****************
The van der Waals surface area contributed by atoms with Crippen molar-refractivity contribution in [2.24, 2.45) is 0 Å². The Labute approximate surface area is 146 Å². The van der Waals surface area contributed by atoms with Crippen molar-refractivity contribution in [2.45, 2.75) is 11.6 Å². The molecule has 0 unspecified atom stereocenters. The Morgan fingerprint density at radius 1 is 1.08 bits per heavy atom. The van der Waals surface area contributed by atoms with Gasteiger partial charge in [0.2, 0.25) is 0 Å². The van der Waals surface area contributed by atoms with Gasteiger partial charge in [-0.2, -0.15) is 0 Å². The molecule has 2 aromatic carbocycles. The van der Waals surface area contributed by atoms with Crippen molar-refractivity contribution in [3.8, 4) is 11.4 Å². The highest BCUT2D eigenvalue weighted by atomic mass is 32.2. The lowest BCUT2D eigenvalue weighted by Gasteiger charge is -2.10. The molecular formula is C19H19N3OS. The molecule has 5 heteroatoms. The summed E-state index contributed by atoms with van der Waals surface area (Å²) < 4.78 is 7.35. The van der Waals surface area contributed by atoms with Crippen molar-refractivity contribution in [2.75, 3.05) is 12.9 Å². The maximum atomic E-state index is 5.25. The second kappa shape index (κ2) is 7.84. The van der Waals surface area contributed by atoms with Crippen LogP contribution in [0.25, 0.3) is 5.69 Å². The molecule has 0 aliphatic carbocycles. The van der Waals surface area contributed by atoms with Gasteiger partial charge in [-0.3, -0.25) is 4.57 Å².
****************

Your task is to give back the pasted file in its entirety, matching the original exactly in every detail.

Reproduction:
The van der Waals surface area contributed by atoms with Crippen molar-refractivity contribution in [2.24, 2.45) is 0 Å². The Labute approximate surface area is 146 Å². The van der Waals surface area contributed by atoms with Crippen molar-refractivity contribution in [2.45, 2.75) is 11.6 Å². The molecule has 0 unspecified atom stereocenters. The Morgan fingerprint density at radius 1 is 1.08 bits per heavy atom. The van der Waals surface area contributed by atoms with Gasteiger partial charge in [0.2, 0.25) is 0 Å². The van der Waals surface area contributed by atoms with Gasteiger partial charge in [-0.2, -0.15) is 0 Å². The molecule has 2 aromatic carbocycles. The van der Waals surface area contributed by atoms with Crippen molar-refractivity contribution in [3.8, 4) is 11.4 Å². The highest BCUT2D eigenvalue weighted by atomic mass is 32.2. The lowest BCUT2D eigenvalue weighted by Gasteiger charge is -2.10. The molecular formula is C19H19N3OS. The molecule has 5 heteroatoms. The summed E-state index contributed by atoms with van der Waals surface area (Å²) < 4.78 is 7.35. The van der Waals surface area contributed by atoms with Crippen molar-refractivity contribution in [2.75, 3.05) is 12.9 Å². The maximum atomic E-state index is 5.25. The second kappa shape index (κ2) is 7.84. The van der Waals surface area contributed by atoms with Crippen LogP contribution in [0.25, 0.3) is 5.69 Å². The molecule has 0 aliphatic carbocycles. The van der Waals surface area contributed by atoms with Gasteiger partial charge in [-0.3, -0.25) is 4.57 Å².